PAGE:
Clinic consents just don't cut it we see that clearly within the Jason Patrick vs Danielle Schreiber case. You know the other piece to this but I'm curious about that has not been to my knowledge discussed is where was mental health through this process?

I feel strongly that all clinics should require a psycho-ed session with a mental health therapist if egg donation or sperm donation is used to create children. This is an opportunity for a mental health therapist to meet with all parties involved ( in the event of known egg donors or known sperm donors) to discuss the expectations from each party. If coparenting is going to take place and what that might look like. To ask the sperm donor or egg donor what their role if any is going to be in the child's life.

If those things have been addressed I had of time my thinking is there wouldn't have been a court case.

My concern right now of course is for Gus. It's pretty apparent that both parents love this little guy very much or they wouldn't be in court fighting over him and attempting to establish Who's Who in this little guys life. But I wonder what kind of story he's going to be told when he's old enough to understand - " Mommy and daddy went to court when you were just a baby because daddy really wanted to be your daddy and mommy wasn't so sure that was a good idea."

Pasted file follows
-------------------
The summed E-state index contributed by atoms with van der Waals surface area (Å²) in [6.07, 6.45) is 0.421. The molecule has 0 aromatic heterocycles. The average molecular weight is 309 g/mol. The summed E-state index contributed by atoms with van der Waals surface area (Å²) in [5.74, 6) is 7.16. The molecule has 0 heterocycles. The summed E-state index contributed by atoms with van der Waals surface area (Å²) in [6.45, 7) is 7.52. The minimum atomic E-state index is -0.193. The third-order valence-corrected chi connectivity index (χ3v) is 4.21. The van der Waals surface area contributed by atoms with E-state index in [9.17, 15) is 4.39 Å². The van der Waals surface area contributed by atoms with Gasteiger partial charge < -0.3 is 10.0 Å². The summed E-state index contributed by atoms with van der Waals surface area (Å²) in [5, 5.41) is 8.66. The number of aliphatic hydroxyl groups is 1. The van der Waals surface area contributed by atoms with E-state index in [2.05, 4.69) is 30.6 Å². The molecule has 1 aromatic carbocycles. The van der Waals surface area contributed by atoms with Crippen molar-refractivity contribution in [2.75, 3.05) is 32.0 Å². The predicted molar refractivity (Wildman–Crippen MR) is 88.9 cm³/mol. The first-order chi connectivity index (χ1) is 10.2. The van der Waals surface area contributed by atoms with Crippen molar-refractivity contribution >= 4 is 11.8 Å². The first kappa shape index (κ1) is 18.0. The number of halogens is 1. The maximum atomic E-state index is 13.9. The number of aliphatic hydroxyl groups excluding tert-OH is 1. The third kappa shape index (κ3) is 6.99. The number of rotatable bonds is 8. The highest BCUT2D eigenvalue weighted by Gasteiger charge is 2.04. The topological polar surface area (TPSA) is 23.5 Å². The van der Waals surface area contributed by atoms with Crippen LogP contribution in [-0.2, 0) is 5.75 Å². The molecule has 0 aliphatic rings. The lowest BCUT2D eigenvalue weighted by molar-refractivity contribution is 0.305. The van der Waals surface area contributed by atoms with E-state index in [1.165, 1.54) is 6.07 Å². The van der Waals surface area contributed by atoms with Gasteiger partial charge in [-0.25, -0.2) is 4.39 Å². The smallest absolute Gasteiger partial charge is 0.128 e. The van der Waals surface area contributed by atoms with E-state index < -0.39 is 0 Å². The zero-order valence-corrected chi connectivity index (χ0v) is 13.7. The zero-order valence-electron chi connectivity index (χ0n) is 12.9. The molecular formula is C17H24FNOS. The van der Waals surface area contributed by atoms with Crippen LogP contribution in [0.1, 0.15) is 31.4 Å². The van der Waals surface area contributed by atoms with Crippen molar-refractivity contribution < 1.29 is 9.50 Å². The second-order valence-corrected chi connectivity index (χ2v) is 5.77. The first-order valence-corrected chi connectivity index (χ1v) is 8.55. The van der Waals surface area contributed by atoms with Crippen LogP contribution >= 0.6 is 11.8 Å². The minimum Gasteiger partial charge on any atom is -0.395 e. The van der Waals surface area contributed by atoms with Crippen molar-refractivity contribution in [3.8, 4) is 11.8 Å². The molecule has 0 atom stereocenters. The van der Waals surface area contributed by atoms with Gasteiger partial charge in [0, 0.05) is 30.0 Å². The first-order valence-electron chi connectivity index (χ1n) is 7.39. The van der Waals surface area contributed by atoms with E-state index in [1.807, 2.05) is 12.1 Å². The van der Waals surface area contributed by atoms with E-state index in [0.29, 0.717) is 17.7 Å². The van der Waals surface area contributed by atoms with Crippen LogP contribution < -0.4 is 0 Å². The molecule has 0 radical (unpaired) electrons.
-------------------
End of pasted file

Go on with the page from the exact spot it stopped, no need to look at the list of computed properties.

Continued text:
So my public service announcement for the night is if you're embarking upon third-party reproduction to create your family don't skimp on the lawyer part. It will be by far the best thousand dollars you've ever spent your life to have a little bit of peace of mind and have a clear picture of the expectations of the cycle and who's who and what role they will fulfill.

Marna Gatlin
Founder - CEO
Parents Via Egg Donation
www.pved.org
" changing the world one baby at a time"

Amy Demma May 21, 2014 7:18am

I applaud the American Fertility Association for calling for a Known Sperm Donation Agreements when it is the intent of the parties that the sperm provider be deemed a donor without any parental rights. The flip-side, when unmarried partners intend to parent a child conceived through medically assisted family building efforts, calls for a Co-Parenting Agreement between the intended mother and intended father. In either scenario, it is absolutely critical that an agreement be drafted by an attorney familiar with collaborative or 3rd party family building and that each party have independent counsel.

Amy Demma, Esq
Law Offices of Amy Demma
www.lawofficesofamydemma.com